That's the nightmare scenario raised by the big banks in response to President Obama's proposal to impose a tax on the largest banks equal to 9.0 billion a year. The banks argued that this would be really bad news for the economy since they would pass on the fee to their customers. It would have been helpful to point out to readers the modest impact that this possibility would actually have on the economy. It is also worth noting the implication of this claim for the nature of competition in the banking industry. The proposed fee would only apply to banks with assets of more than $50 billion, a relatively small number of banks. If these banks really can pass on higher costs to consumers, then it implies an extraordinary level of monopoly power in the industry, with the large number of small and mid-size banks not providing effective competition to the largest banks. btw, in reporting on the cost to the public of the TARP it is probably worth adding in the losses of Fannie Mae and...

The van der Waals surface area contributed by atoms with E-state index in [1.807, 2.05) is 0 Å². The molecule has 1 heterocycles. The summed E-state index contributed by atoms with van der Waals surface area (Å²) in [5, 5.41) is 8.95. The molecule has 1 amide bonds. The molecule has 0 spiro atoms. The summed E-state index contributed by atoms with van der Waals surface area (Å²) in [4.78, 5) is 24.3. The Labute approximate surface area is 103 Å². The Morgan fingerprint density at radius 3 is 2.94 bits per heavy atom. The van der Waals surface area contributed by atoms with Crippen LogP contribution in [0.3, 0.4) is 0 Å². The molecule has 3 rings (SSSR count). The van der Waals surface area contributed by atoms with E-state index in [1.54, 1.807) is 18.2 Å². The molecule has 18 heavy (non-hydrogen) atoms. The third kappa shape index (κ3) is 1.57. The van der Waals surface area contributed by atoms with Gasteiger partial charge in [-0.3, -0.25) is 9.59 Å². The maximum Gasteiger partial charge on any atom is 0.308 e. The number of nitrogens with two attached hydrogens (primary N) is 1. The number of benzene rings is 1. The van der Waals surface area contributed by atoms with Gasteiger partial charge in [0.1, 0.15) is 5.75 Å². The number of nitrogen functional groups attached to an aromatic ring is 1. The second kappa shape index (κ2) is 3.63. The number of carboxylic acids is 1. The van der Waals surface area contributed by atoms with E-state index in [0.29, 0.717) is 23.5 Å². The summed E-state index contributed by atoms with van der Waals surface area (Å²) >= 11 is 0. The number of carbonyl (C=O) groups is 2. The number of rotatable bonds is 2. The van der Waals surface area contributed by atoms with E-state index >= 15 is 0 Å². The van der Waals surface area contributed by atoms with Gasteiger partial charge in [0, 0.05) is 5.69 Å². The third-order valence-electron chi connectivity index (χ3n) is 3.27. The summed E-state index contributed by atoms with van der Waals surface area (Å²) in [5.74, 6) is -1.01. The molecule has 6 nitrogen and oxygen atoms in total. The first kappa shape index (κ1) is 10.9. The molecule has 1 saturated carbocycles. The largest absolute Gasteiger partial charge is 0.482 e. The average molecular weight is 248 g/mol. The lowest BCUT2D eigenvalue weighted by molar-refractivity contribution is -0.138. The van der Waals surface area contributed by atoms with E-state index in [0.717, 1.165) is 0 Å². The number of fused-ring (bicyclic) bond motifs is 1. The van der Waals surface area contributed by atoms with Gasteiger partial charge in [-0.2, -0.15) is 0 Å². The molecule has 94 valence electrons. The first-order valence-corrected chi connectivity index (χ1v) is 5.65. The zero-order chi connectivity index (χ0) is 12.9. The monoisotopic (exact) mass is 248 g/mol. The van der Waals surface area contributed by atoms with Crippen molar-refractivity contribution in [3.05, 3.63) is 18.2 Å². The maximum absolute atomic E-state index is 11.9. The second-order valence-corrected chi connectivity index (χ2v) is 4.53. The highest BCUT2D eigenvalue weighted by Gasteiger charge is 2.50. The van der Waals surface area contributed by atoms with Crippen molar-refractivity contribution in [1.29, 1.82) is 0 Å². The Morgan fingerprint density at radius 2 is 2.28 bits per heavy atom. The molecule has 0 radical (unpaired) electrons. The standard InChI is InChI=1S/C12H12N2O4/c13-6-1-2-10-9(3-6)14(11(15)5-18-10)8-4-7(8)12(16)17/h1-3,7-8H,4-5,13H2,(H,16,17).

The Really Remarkable Story: Goldman Could Buy Insurance on the CDOs It Sold